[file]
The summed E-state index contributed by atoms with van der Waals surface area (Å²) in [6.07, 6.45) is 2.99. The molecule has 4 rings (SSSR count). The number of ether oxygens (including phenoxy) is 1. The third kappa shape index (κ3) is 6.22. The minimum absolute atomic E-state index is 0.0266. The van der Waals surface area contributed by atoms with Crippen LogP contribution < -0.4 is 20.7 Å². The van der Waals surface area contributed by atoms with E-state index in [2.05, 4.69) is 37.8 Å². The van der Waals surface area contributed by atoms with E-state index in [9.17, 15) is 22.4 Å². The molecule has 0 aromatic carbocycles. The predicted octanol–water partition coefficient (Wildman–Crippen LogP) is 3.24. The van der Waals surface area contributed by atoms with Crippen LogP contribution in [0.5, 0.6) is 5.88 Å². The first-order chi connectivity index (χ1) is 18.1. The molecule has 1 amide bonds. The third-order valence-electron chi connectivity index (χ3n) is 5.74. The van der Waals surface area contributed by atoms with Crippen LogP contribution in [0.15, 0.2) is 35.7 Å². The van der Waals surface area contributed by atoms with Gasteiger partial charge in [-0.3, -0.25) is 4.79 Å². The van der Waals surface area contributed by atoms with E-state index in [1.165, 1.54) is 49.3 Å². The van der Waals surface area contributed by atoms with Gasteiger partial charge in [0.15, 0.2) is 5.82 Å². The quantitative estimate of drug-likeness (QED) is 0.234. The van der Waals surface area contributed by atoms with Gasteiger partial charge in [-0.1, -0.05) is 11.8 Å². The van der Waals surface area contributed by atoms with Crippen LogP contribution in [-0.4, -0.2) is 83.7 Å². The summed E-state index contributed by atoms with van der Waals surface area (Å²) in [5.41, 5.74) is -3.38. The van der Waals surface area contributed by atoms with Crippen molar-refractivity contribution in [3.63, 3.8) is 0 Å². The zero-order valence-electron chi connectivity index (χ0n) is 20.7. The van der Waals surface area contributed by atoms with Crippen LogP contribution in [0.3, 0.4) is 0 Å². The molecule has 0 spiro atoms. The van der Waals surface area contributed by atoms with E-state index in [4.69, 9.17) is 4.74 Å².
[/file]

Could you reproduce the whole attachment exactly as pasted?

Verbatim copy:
The summed E-state index contributed by atoms with van der Waals surface area (Å²) in [6.07, 6.45) is 2.99. The molecule has 4 rings (SSSR count). The number of ether oxygens (including phenoxy) is 1. The third kappa shape index (κ3) is 6.22. The minimum absolute atomic E-state index is 0.0266. The van der Waals surface area contributed by atoms with Crippen LogP contribution < -0.4 is 20.7 Å². The van der Waals surface area contributed by atoms with E-state index in [2.05, 4.69) is 37.8 Å². The van der Waals surface area contributed by atoms with E-state index in [9.17, 15) is 22.4 Å². The molecule has 0 aromatic carbocycles. The predicted octanol–water partition coefficient (Wildman–Crippen LogP) is 3.24. The van der Waals surface area contributed by atoms with Crippen LogP contribution in [0.5, 0.6) is 5.88 Å². The first-order chi connectivity index (χ1) is 18.1. The molecule has 1 amide bonds. The third-order valence-electron chi connectivity index (χ3n) is 5.74. The van der Waals surface area contributed by atoms with Crippen LogP contribution in [0.15, 0.2) is 35.7 Å². The van der Waals surface area contributed by atoms with Gasteiger partial charge in [-0.3, -0.25) is 4.79 Å². The van der Waals surface area contributed by atoms with E-state index in [1.165, 1.54) is 49.3 Å². The van der Waals surface area contributed by atoms with Gasteiger partial charge in [0.15, 0.2) is 5.82 Å². The quantitative estimate of drug-likeness (QED) is 0.234. The van der Waals surface area contributed by atoms with Gasteiger partial charge in [-0.1, -0.05) is 11.8 Å². The van der Waals surface area contributed by atoms with Crippen LogP contribution in [-0.4, -0.2) is 83.7 Å². The summed E-state index contributed by atoms with van der Waals surface area (Å²) in [5.41, 5.74) is -3.38. The van der Waals surface area contributed by atoms with Crippen molar-refractivity contribution in [3.63, 3.8) is 0 Å². The zero-order valence-electron chi connectivity index (χ0n) is 20.7. The van der Waals surface area contributed by atoms with Crippen LogP contribution in [0.3, 0.4) is 0 Å². The molecule has 0 spiro atoms. The van der Waals surface area contributed by atoms with E-state index in [4.69, 9.17) is 4.74 Å².